Back to search

Task sharing for the management of leprosy by nurses in a tertiary healthcare setting of Northern India.


Background: This study aimed to assess the effectiveness of nurse-led interventions in managing leprosy due to a shortage of dermatologists and other healthcare professionals.

Methods: A total of 100 leprosy patients were divided into experimental (n=50) and control groups (n=50). The intervention included face-to-face counseling by a trained nurse, motivational videos and exercise demonstrations. The control group received standard care. The primary outcome of interest was treatment adherence (Adherence to Refills and Medications Scale); other assessed outcomes included changes in perceived stigma (Stigma Assessment and Reduction of Impact scale), depression (Patient Health Questionnaire-9), anxiety (Generalized Anxiety Disorder seven-item) and quality of life (WHO QOL-BREF Scale) from baseline to week 8.

Results: The intervention group had better treatment adherence (p<0.001). At baseline, moderately severe and severe depression prevalence was 18% and 28%, respectively, and anxiety was 25%, with no intergroup differences. Anxiety significantly decreased in the intervention group (p<0.001), but depression remained similar (p=0.291). Perceived stigma improved notably, especially in disclosure of concern (p<0.001), internal stigma (p<0.001) and anticipated stigma (p<0.001). Quality of life scores improved in the intervention group vs controls.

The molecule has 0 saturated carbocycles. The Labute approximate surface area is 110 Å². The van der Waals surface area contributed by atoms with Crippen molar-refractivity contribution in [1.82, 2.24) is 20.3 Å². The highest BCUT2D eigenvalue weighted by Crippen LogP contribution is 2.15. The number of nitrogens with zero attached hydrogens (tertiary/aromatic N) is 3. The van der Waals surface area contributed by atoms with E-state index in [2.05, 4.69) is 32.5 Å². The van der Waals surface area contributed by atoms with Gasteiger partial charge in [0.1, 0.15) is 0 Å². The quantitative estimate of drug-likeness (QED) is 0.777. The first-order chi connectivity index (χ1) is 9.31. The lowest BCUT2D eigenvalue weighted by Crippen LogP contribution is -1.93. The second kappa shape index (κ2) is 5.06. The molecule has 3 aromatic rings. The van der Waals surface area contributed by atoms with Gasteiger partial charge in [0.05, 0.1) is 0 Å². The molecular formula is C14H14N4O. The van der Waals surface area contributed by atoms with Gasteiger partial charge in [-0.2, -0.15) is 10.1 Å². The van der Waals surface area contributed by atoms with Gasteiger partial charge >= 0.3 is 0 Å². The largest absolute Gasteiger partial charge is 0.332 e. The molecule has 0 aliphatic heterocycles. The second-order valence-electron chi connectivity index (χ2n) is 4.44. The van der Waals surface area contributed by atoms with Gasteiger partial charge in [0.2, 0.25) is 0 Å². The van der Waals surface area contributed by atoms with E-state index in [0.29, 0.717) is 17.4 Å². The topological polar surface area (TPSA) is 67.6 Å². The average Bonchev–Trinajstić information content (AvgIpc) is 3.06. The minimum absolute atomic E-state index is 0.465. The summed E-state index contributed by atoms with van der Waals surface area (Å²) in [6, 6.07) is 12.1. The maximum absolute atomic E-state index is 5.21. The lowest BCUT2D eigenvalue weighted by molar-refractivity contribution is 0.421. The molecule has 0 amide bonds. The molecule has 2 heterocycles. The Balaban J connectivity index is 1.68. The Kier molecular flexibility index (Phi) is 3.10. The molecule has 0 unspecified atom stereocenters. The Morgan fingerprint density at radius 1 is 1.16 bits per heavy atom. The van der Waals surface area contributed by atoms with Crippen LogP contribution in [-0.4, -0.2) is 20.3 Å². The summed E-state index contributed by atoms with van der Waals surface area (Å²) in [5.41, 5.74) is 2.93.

Conclusion: Nurse-led interventions effectively enhanced quality of life and treatment adherence and reduced anxiety, depression and perceived stigma among leprosy patients. The study recommends strengthening the capacity of nurses for active involvement in leprosy care.

More information

Journal Article
Pratibha P
Kavita K
Mehta H
Narang T
Singh S